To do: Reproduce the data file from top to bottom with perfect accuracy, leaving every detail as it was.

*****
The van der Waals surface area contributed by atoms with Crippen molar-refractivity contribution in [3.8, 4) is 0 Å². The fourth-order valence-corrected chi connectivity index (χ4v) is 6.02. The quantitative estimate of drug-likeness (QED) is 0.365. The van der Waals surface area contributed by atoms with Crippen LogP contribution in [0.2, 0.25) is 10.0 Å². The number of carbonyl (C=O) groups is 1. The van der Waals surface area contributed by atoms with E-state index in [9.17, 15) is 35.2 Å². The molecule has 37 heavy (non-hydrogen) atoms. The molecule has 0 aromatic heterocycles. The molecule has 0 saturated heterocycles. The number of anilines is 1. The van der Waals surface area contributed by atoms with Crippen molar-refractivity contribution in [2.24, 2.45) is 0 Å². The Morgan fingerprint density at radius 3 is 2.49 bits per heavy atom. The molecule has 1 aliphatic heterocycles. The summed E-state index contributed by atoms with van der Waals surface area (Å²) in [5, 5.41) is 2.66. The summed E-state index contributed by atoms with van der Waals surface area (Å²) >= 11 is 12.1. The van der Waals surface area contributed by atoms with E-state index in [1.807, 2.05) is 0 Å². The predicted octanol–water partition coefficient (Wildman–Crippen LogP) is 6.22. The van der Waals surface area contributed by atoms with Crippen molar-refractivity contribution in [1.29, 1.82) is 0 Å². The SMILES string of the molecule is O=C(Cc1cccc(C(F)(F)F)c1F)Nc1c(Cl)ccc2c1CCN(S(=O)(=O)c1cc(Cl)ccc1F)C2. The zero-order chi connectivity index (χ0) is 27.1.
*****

The van der Waals surface area contributed by atoms with Crippen molar-refractivity contribution in [3.8, 4) is 0 Å². The fourth-order valence-corrected chi connectivity index (χ4v) is 6.02. The quantitative estimate of drug-likeness (QED) is 0.365. The van der Waals surface area contributed by atoms with Crippen LogP contribution in [0.2, 0.25) is 10.0 Å². The number of carbonyl (C=O) groups is 1. The van der Waals surface area contributed by atoms with E-state index in [9.17, 15) is 35.2 Å². The molecule has 37 heavy (non-hydrogen) atoms. The molecule has 0 aromatic heterocycles. The molecule has 0 saturated heterocycles. The number of anilines is 1. The van der Waals surface area contributed by atoms with Crippen molar-refractivity contribution in [2.24, 2.45) is 0 Å². The Morgan fingerprint density at radius 3 is 2.49 bits per heavy atom. The molecule has 1 aliphatic heterocycles. The summed E-state index contributed by atoms with van der Waals surface area (Å²) in [5, 5.41) is 2.66. The summed E-state index contributed by atoms with van der Waals surface area (Å²) >= 11 is 12.1. The van der Waals surface area contributed by atoms with E-state index in [1.807, 2.05) is 0 Å². The predicted octanol–water partition coefficient (Wildman–Crippen LogP) is 6.22. The van der Waals surface area contributed by atoms with Crippen molar-refractivity contribution in [1.29, 1.82) is 0 Å². The SMILES string of the molecule is O=C(Cc1cccc(C(F)(F)F)c1F)Nc1c(Cl)ccc2c1CCN(S(=O)(=O)c1cc(Cl)ccc1F)C2. The zero-order chi connectivity index (χ0) is 27.1.